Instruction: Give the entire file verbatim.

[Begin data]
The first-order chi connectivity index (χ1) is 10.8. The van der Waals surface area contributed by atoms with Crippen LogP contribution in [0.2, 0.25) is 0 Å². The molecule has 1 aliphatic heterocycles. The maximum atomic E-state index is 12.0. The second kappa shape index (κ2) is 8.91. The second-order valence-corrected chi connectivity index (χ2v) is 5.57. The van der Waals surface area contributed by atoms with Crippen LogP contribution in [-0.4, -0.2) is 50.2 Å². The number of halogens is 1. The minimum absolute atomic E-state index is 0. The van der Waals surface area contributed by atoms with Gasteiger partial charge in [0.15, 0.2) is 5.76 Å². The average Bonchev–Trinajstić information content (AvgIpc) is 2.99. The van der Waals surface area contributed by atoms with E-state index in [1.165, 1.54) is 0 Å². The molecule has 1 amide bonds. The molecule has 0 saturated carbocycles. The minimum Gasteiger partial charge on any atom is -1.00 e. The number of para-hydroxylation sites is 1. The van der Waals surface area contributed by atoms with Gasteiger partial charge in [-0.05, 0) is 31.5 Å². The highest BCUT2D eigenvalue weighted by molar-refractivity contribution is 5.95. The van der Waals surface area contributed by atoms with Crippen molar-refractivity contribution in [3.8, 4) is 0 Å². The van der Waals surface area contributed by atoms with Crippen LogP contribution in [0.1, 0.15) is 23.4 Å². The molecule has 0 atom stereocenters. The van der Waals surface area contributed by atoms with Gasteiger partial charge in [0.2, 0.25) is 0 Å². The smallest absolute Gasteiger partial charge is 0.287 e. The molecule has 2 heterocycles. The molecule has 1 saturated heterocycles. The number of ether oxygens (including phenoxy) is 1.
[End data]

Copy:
The first-order chi connectivity index (χ1) is 10.8. The van der Waals surface area contributed by atoms with Crippen LogP contribution in [0.2, 0.25) is 0 Å². The molecule has 1 aliphatic heterocycles. The maximum atomic E-state index is 12.0. The second kappa shape index (κ2) is 8.91. The second-order valence-corrected chi connectivity index (χ2v) is 5.57. The van der Waals surface area contributed by atoms with Crippen LogP contribution in [-0.4, -0.2) is 50.2 Å². The number of halogens is 1. The minimum absolute atomic E-state index is 0. The van der Waals surface area contributed by atoms with Gasteiger partial charge in [0.15, 0.2) is 5.76 Å². The average Bonchev–Trinajstić information content (AvgIpc) is 2.99. The van der Waals surface area contributed by atoms with E-state index in [1.165, 1.54) is 0 Å². The molecule has 1 amide bonds. The molecule has 0 saturated carbocycles. The minimum Gasteiger partial charge on any atom is -1.00 e. The number of para-hydroxylation sites is 1. The van der Waals surface area contributed by atoms with Gasteiger partial charge in [-0.05, 0) is 31.5 Å². The highest BCUT2D eigenvalue weighted by molar-refractivity contribution is 5.95. The van der Waals surface area contributed by atoms with Crippen molar-refractivity contribution in [3.8, 4) is 0 Å². The van der Waals surface area contributed by atoms with Crippen LogP contribution in [0.1, 0.15) is 23.4 Å². The molecule has 0 atom stereocenters. The van der Waals surface area contributed by atoms with Gasteiger partial charge in [0.2, 0.25) is 0 Å². The smallest absolute Gasteiger partial charge is 0.287 e. The molecule has 2 heterocycles. The molecule has 1 saturated heterocycles. The number of ether oxygens (including phenoxy) is 1.